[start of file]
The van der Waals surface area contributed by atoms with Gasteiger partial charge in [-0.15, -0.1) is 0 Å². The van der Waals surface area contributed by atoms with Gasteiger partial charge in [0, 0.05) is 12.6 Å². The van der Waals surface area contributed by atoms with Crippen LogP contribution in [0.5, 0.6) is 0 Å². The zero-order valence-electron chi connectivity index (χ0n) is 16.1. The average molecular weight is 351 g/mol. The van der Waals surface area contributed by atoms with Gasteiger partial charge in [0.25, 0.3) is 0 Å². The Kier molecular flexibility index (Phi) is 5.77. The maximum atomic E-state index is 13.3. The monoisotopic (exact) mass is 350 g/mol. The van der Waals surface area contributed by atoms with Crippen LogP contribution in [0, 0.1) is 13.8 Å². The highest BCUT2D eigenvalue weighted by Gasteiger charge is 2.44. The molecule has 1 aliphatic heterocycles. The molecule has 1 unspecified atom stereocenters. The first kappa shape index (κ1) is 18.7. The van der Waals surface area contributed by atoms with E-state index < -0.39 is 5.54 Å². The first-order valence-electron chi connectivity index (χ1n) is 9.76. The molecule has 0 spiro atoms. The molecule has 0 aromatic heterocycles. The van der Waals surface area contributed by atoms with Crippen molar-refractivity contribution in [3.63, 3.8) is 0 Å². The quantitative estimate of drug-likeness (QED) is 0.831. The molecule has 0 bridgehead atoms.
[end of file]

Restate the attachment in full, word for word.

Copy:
The van der Waals surface area contributed by atoms with Gasteiger partial charge in [-0.15, -0.1) is 0 Å². The van der Waals surface area contributed by atoms with Gasteiger partial charge in [0, 0.05) is 12.6 Å². The van der Waals surface area contributed by atoms with Crippen LogP contribution in [0.5, 0.6) is 0 Å². The zero-order valence-electron chi connectivity index (χ0n) is 16.1. The average molecular weight is 351 g/mol. The van der Waals surface area contributed by atoms with Gasteiger partial charge in [0.25, 0.3) is 0 Å². The Kier molecular flexibility index (Phi) is 5.77. The maximum atomic E-state index is 13.3. The monoisotopic (exact) mass is 350 g/mol. The van der Waals surface area contributed by atoms with Crippen LogP contribution in [0, 0.1) is 13.8 Å². The highest BCUT2D eigenvalue weighted by Gasteiger charge is 2.44. The molecule has 1 aliphatic heterocycles. The molecule has 1 unspecified atom stereocenters. The first kappa shape index (κ1) is 18.7. The van der Waals surface area contributed by atoms with E-state index < -0.39 is 5.54 Å². The first-order valence-electron chi connectivity index (χ1n) is 9.76. The molecule has 0 spiro atoms. The molecule has 0 aromatic heterocycles. The van der Waals surface area contributed by atoms with Crippen molar-refractivity contribution in [3.63, 3.8) is 0 Å². The quantitative estimate of drug-likeness (QED) is 0.831. The molecule has 0 bridgehead atoms.